In 1993, I launched my first company with the mission of helping executives prepare and present powerful and effective presentations. While I see better presentations, some presenters are lazy and pile on the bullets using 12pt fonts and overly complicated charts and graphs.
Folks – I have a news flash for you. PowerPoint is not why the vast majority of presentations fail to communicate and engage the audience. PowerPoint is merely a tool. PowerPoint does not force you to use bullets and small typefaces in your slides. You have complete control over the design of your presentation, including the content of your presentation.
Most presentations are one-sided lectures and are usually only about what is important to the presenter. Presenters often fail to understand what their audience cares about, and they don’t know what their goal is with the audience.
When you combine one-sided content and bad presentation design, you get a boring presentation that is a waste of time for the audience and fails to communicate.
If you want to engage your audience, start by asking the following five questions:
Here is a simple model I call “the outcome-based creative approach” for creating compelling and impactful presentations, articles, videos or any other form of media and it focuses on five key elements:
Audience: The presenter is often passionate and focused on the information presented. However, if the presentation turns into a one-sided lecture, the viewer may be left in the dark. A successful presentation must address what is important to the audience because they are thinking “what’s in it for me. The more you know your audience, the more effective your presentation can be.
Information: Information alone cannot make an effective presentation. The audience sees facts and figures fly by and the detail level often goes in one ear and out the other. A successful presentation begins with a strong organizational logic and an intelligent framework to help the audience understand and interpret them.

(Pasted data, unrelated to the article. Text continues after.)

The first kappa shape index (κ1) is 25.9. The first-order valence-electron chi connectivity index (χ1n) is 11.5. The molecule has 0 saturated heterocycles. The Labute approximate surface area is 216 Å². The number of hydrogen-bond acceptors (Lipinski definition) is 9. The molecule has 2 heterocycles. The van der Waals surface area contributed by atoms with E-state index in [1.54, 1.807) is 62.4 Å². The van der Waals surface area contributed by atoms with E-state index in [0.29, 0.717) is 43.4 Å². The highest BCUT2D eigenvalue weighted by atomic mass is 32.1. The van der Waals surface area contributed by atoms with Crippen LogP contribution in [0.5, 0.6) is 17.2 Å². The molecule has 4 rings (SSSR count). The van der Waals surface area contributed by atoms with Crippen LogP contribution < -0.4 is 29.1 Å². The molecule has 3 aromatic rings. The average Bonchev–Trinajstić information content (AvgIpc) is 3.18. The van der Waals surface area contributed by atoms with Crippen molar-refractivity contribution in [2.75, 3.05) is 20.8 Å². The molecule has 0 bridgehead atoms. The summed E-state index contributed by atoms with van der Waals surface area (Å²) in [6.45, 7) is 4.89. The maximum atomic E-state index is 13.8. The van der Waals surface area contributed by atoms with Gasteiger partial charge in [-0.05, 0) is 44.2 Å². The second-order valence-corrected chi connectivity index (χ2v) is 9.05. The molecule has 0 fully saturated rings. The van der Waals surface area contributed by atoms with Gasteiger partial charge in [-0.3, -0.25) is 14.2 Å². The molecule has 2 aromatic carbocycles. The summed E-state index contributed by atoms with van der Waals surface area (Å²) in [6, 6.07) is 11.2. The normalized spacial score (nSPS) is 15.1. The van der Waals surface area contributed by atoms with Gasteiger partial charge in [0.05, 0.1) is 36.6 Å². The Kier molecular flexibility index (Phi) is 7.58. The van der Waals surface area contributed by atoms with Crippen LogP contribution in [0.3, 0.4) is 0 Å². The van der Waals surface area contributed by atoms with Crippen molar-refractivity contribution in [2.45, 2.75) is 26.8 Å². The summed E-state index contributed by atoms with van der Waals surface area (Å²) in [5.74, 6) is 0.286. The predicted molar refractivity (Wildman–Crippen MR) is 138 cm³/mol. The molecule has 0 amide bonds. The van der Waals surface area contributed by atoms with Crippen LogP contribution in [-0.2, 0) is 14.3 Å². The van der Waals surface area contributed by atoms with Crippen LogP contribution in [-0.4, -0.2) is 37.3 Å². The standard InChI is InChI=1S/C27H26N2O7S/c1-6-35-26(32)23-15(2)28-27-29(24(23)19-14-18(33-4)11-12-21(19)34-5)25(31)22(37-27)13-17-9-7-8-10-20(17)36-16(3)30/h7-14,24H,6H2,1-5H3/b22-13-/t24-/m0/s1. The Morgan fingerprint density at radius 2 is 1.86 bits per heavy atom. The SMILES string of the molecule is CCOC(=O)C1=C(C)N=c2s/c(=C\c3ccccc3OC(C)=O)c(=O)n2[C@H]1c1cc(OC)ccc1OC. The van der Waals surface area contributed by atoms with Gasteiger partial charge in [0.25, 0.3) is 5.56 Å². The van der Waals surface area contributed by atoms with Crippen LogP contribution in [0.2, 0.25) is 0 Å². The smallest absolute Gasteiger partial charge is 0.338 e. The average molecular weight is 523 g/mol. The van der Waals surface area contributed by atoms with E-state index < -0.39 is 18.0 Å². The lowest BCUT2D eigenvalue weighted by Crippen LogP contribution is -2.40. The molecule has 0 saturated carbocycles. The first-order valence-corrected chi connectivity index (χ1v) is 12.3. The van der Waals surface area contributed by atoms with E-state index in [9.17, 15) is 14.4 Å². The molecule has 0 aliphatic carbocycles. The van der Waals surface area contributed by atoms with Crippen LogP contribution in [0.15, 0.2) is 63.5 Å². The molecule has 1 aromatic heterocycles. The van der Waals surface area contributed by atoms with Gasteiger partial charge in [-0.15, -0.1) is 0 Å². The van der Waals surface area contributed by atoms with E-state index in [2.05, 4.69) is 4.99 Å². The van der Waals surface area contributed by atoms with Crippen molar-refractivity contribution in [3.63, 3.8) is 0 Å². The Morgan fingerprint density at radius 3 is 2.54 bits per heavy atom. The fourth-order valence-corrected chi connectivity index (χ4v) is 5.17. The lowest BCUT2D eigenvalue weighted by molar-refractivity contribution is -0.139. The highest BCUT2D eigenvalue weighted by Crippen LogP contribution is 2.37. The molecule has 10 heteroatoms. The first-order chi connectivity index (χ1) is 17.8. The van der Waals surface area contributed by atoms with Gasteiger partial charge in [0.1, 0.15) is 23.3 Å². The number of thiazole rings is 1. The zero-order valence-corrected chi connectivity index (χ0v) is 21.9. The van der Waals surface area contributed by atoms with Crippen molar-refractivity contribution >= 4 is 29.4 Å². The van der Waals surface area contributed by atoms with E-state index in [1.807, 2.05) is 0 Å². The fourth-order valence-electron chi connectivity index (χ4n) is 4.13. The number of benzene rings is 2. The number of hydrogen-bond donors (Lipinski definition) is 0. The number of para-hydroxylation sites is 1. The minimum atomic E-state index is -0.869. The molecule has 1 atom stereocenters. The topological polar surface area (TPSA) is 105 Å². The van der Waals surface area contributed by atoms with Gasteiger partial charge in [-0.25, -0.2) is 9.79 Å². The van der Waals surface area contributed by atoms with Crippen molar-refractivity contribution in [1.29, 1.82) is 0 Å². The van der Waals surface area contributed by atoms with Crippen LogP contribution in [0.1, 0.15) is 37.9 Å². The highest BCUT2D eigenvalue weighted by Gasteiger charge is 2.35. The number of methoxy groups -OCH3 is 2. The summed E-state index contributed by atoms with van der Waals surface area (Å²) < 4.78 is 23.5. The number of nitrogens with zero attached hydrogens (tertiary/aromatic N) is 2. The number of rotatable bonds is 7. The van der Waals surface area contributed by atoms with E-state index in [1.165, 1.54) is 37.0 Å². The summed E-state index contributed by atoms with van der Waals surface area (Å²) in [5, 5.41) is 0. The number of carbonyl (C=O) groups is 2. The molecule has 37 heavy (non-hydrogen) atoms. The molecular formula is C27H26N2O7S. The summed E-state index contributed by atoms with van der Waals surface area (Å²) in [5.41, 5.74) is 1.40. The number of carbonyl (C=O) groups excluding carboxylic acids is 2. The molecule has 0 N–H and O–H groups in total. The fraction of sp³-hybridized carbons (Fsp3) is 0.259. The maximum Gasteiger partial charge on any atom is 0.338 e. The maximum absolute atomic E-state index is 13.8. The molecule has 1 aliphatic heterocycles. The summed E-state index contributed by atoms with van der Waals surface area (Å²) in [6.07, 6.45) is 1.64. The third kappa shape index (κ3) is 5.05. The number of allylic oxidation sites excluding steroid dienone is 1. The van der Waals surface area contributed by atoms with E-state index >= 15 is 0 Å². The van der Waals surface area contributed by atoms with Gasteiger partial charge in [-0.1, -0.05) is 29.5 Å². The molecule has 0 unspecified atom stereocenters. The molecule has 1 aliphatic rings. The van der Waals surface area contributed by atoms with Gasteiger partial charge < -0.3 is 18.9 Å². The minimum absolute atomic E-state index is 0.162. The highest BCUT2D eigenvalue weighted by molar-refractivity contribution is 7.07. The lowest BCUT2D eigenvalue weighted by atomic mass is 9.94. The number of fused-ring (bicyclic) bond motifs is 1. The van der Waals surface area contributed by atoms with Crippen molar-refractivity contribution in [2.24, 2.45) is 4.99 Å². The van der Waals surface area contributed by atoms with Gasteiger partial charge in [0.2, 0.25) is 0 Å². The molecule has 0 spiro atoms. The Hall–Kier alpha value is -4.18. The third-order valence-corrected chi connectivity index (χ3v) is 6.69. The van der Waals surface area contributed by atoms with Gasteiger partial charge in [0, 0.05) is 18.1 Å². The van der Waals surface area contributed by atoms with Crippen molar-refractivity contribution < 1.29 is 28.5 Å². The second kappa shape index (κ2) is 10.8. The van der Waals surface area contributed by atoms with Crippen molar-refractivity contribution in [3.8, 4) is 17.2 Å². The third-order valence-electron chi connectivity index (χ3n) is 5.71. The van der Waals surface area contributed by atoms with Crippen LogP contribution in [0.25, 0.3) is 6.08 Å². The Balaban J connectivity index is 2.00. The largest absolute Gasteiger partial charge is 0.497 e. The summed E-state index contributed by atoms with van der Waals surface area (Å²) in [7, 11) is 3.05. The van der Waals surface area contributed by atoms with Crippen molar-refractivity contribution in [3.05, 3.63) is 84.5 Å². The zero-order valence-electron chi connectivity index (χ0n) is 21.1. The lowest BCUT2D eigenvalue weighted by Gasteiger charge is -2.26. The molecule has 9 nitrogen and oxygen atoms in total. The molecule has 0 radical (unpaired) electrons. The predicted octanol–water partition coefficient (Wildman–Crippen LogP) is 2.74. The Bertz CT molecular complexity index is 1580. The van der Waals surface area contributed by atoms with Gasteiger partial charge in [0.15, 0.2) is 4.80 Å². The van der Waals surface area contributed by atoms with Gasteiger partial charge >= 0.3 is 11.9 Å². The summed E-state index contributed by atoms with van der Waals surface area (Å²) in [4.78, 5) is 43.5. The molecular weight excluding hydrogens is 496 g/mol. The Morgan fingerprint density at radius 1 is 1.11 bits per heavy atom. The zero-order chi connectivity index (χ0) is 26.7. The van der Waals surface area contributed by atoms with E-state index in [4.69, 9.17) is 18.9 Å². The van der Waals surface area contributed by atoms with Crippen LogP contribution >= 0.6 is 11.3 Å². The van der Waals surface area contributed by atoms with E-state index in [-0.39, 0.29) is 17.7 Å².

Message: The intelligent framework that brings focus to the information is the message. The message defines the ways you wish to change the audience’s understanding, perception and feeling about the subject matter. The message acts as a recurring theme focusing attention on the significance of what is being presented and helps the audience to interpret the information.
Direction: Having conveyed a new understanding, perception, and feeling about the subject matter, you must have a clear direction that leads to your desired outcome. In successful presentations, the direction is often stated as one or more specific performance objectives that communicate a course of response and action to the audience.
Outcome: Understanding your desired outcome is the fundamental element in creating a successful presentation. The outcome represents the tangible business results driven by the event – decisions made, actions taken, problems solved.
The outcome-based creative approach is designed to ensure your desired outcome is realized through a synergy of content development principles and technology expertise. It can be summarized in the following manner; Inspire your audience to take action by presenting information with a clear message and definitive direction to bring about your desired outcome.
Nine Practices for Delivering Effective Presentation:
- We are visual. We don’t think in words, we think in pictures in full living color. Use more images to help communicate your story.
- Keep your slides simple. Don’t make your audience work hard to figure out your slides. They will stop listening to you.
- YOU are the presentation, not the slides. Slides are there to help you communicate visually to your audience
- DO NOT use slides as your notes. It is awful to watch a presenter read their slides (this also leads to massive “bullet Point-it is”.
- Rehearse, Rehearse, Rehearse. This way you won’t need to read your slides.
- Don’t feel the need to have a slide for every single part of the presentation. Use a logo or try adding a slide with a black background. This is a very powerful technique if you want your audience to focus on you like a laser beam.
- Similar to point number 4 – Be very careful not to mix up your presentation with handouts. This might leave your audience wondering, “Why not just give me the slides and let me get back to work or the golf course.
- BONUS TIP – Don’t give the audience a handout at the beginning of the presentation. Guess what they will be doing while you are delivering your presentation? That’s right, reading the handout to the end and not paying attention to YOU.
- BONUS TIP #2 – Have Fun and Enjoy giving the presentation. The audience will appreciate it.
Remember, YOU are the presentation, NOT your slides! Visual aids should only be used to support your message or assist the audience in understanding complex matters.